Medication errors are apparently significantly underreported by anesthesia providers, at least at certain institutions. These recent findings may reflect a culture of underreporting or fear of punitive action, despite the fact that approximately 10% of these reported medication errors caused at least temporary patient harm.
“As we know from the Institute of Medicine report about 15 years ago, medication errors and adverse drug events are a huge public health problem,” said Mark S. Hausman, MD, assistant professor of anesthesiology at the University of Michigan Medical School, in Ann Arbor, and chief of anesthesiology at the VA Ann Arbor Healthcare System. “In fact, 44,000 to 98,000 patients die every year as a result of what we think are preventable errors, many of which may be medication errors.
“So this is a single-institution perspective on the epidemiology and consequences of perioperative medication errors.”
Using self-reported institutional quality assurance data and data from the Multicenter Perioperative Outcomes Group—a consortium of international medical centers aggregating electronic health record and quality improvement data for performance improvement and outcomes research—a multicenter team of researchers gathered data from July 2006 through November 2015 for potential instances of medication error.
Very Low Reported Incidence
The researchers manually reviewed each electronic health record, anesthetic record and error report to capture epidemiological, resource utilization and adverse outcome data. Type and severity of errors were characterized using National Coordinating Council for Medication Error Reporting and Prevention definitions. The current analysis represents single-center findings from the University of Michigan.
After performing these reviews, the researchers found 238 self-reported medication errors out of 434,554 total cases, for an incidence of 5.5 self-reported medication errors per 10,000 cases. “If you think about it, this is an incredibly small incidence of medication errors, since we’re looking over more than nine years of data,” Dr. Hausman said.
“We know that medication errors are underreported; this is yet another bit of evidence to show that they are grossly underreported, at least in our institution, and I suspect in many others.”
Antibiotics and opioids were the most common drug classes involved in medication errors (Table). Half of reported errors were IV boluses.
“When we looked at the types of errors, the most common were judgment errors, such as giving a patient a cephalosporin when they have a documented penicillin allergy,” Dr. Hausman reported at the 2016 annual meeting of the American Society of Anesthesiologists (abstract A3102).
“Just below that with respect to frequency was the wrong drug. This is your classic syringe swap where you meant to give medication A and you accidentally gave medication B, which was in a different syringe.”
With respect to the severity of the errors, 9.7% were found to cause at least temporary harm. Adverse outcomes included mechanical ventilation in the PACU (3.8%), unplanned admission or escalation of care (2.9%), unplanned intubation (2.6%), and case being canceled or significantly delayed (1.7%).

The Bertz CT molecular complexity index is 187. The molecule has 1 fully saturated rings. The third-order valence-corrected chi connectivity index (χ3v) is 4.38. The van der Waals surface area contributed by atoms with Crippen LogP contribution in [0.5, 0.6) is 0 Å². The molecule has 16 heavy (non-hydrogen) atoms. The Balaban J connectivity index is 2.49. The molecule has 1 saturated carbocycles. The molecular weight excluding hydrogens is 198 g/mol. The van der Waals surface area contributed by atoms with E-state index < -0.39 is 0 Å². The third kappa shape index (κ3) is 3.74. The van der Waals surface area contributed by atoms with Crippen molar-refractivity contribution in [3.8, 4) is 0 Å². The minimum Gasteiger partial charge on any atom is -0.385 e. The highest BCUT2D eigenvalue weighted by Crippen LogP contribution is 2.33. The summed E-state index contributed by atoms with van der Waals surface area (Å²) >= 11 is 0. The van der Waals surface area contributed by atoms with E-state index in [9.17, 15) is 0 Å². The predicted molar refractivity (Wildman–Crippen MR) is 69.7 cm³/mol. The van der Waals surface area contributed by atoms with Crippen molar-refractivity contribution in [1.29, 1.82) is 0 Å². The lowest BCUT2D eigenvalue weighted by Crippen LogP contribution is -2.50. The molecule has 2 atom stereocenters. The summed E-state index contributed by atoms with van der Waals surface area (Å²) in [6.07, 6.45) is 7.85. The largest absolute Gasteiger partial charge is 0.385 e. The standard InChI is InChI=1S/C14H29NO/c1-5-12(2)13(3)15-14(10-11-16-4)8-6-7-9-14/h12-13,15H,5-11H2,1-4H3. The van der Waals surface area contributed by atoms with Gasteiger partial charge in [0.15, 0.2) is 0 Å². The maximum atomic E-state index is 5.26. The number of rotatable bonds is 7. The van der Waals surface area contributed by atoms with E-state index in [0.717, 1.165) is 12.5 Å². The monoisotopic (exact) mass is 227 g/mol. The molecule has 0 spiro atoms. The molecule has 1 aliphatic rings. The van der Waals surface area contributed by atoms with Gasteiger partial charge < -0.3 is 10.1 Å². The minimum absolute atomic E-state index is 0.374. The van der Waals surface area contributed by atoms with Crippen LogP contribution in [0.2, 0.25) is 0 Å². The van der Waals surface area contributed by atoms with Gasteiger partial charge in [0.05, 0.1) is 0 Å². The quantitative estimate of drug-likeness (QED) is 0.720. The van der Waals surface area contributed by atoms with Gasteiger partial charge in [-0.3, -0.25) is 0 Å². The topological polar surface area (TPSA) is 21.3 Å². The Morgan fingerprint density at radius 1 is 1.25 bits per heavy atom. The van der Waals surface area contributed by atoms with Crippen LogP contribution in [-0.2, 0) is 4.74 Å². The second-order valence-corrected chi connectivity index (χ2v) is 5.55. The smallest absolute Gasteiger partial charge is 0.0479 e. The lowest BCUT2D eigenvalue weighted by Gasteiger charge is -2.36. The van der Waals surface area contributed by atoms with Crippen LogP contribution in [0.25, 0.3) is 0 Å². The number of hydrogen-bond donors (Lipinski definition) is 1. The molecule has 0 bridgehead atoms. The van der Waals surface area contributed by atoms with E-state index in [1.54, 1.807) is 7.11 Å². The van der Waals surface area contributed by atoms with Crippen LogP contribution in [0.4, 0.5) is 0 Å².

“No mortalities were observed,” Dr. Hausman reported. “We also had one case of unplanned arterial line placement.”
These results, Dr. Hausman concluded, demonstrate that there is significant room for improvement when it comes to self-reporting of medication errors among health care providers. “The incidence that we captured is astonishingly low,” he noted. “By comparison, other studies have found medication errors more in the range of one in 100 to one in 400. So we’re not doing a great job of reporting, to say the least.”
Human Nature a Factor
The other consideration, the researchers added, is the cost of care associated with such errors, especially because 10% caused temporary patient harm. “We’re pulling billing data to do an analysis of charges for the medication error patients and matched controls,” Dr. Hausman said.
As Richard H. Blum, MD, MSE, noted, human nature may go a long way toward explaining these results. “Are people sure that their reports are not going up to their chief of service or hospital leadership?” asked the associate professor of anesthesia at Harvard Medical School, in Boston. “Because if there’s any potential for punitive action, you’re not going to get anyone reporting.”
“It’s a nonpunitive system,” Dr. Hausman replied. “That said, there are certain cases that need to be reviewed for QA [quality assurance] purposes so that constructive feedback may be provided. This is an important part of our quality assurance and performance improvement process.”
“Many other institutions have found that self-reporting has really been a problem, whether it’s on a national or local scale,” Dr. Blum continued. “Do you have any thoughts on how to do it better? Because if you’re not getting the data, you’re not really understanding why it happens and nothing is going to improve.”
“I think education and emphasis are important,” Dr. Hausman responded. “I think we need to emphasize the importance of this. Cooper and colleagues did a study in 2012 [Can J Anaesth 2012;59:562-570] and found an incidence of one every few hundred. And they got to that by really emphasizing the importance of reporting. So that extra layer of education and encouragement is the difference.”